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Wednesday, September 22, 1999 Published at 04:51 GMT 05:51 UK


UK

Journalist killed in East Timor

Australian troops investigated the death

A Dutch journalist working for a British newspaper has been killed in East Timor.

East Timor
Sander Thoenes, 30, Jakarta correspondent for the Financial Times, was killed by suspected anti-independence militiamen as the United Nations intervention force continued its efforts to secure the territory.

His badly mutilated body was found by UN peacekeepers dumped in the back garden of a house.

Pro-Jakarta militia had promised to kill Westerners, whom they accuse of helping the cause of independence.

Witnesses said men wearing Indonesian police uniforms had shot at Mr Thoenes.

Motorcycle rider Florindo Araujo said he had been taking Mr Thoenes to the Becora suburb of Dili.

He said they saw a roadblock manned by at least six armed men, dressed in grey Indonesian police uniforms.

The motorcycle rider and the journalist did not stop, but turned around.

Men from the roadblock chased them in cars, and fired at the wheel of the motorbike.

"My motorcycle fell on the ground and dragged both of us for about 100m.

"The journalist fell on the asphalt," Mr Araujo said. "They continued shooting and I ran off to the jungle."

Mr Araujo said he last saw Mr Thoenes, who also worked for the Dutch news magazine Vrij Nederland, lying on the road.


[ image: Jon Swain: Veteran war reporter]
Jon Swain: Veteran war reporter
William Dawkins, Financial Times foreign editor, said the alarm had been raised after Mr Thoenes failed to keep an appointment in his hotel.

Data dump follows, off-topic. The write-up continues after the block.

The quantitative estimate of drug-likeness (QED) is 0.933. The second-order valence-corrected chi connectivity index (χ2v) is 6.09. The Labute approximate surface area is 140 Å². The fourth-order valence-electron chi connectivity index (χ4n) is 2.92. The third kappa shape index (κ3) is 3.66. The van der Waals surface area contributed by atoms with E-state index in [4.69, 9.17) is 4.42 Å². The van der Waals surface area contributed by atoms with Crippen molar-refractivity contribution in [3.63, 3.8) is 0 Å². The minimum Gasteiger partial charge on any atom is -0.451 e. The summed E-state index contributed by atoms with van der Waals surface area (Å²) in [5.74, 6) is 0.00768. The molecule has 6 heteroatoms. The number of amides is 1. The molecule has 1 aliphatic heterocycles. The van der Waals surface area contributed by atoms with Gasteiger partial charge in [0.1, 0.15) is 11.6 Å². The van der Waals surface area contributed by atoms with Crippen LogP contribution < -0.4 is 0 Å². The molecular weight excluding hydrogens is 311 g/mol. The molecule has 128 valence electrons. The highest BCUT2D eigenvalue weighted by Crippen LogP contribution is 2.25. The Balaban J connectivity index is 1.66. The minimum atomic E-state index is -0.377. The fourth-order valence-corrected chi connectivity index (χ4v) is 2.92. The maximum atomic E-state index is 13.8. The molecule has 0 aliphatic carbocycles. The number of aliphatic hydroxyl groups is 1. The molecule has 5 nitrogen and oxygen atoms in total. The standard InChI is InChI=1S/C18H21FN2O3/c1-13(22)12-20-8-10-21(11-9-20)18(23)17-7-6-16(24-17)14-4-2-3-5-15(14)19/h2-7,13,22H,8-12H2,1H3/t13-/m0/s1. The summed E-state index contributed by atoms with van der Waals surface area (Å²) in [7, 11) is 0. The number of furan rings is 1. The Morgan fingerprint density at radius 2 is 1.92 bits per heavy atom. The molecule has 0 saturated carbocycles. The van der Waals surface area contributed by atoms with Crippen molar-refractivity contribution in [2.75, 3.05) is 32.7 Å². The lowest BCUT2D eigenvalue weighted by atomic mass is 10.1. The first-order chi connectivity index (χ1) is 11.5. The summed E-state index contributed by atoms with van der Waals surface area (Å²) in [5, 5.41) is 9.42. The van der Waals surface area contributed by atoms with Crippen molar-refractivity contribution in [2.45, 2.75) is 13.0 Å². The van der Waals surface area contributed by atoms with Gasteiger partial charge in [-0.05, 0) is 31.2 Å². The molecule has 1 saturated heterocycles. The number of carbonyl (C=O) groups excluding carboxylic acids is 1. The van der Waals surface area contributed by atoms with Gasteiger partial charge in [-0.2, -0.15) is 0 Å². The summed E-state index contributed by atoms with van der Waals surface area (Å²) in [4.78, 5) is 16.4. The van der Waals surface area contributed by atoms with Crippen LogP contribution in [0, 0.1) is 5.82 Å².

Richard Lambert, editor of the newspaper, said Mr Thoenes was a friend and a professional "devoted to getting to the truth".

He said in a statement: "Sander was one of the FT's finest foreign correspondents and a wonderful friend and colleague.

"He was full of enthusiasm and showed great initiative and flair in everything he did."

The journalist is thought to be the first foreigner killed since the peacekeeping force arrived in East Timor on Monday.

The International Federation of Journalists condemned the killing and called for greater UN protection for journalists reporting from the island.

Rescue

Two other foreign journalists had a narrow escape when their car was ambushed, forcing them to hide until they could be rescued by Australian troops.

The Australia military says it will not fly any more journalists into East Timor, because there are insufficient resources to support them when they arrive.

A British journalist who went missing after being attacked by militiamen in East Timor was rescued by peacekeeping troops.

Veteran Sunday Times foreign correspondent Jon Swain was found safely by Australian forces along with his colleague, American photographer Chip Hires.

Mr Swain, 51, and Mr Hires were attacked in an ambush on their car by an armed gang three miles outside Dili.

They escaped and were found hiding in woodland after a rescue operation involving ground troops and helicopters with heat-seeking equipment.

However, the driver of the car was understood to have been seriously injured and a translator working for the journalists was abducted.

Brigadier David Richards, commander of the British Forces in East Timor, told the BBC that although Dili was now reasonably secure, outside the capital "it is still a very dangerous and volatile place".

Hundreds of reporters from around the world have descended on East Timor to cover the peacekeepers' mission to halt the rampage by pro-Jakarta militias who oppose the territory's recent vote for independence from Indonesia.

British soldiers were among the first to enter Dili on Monday.



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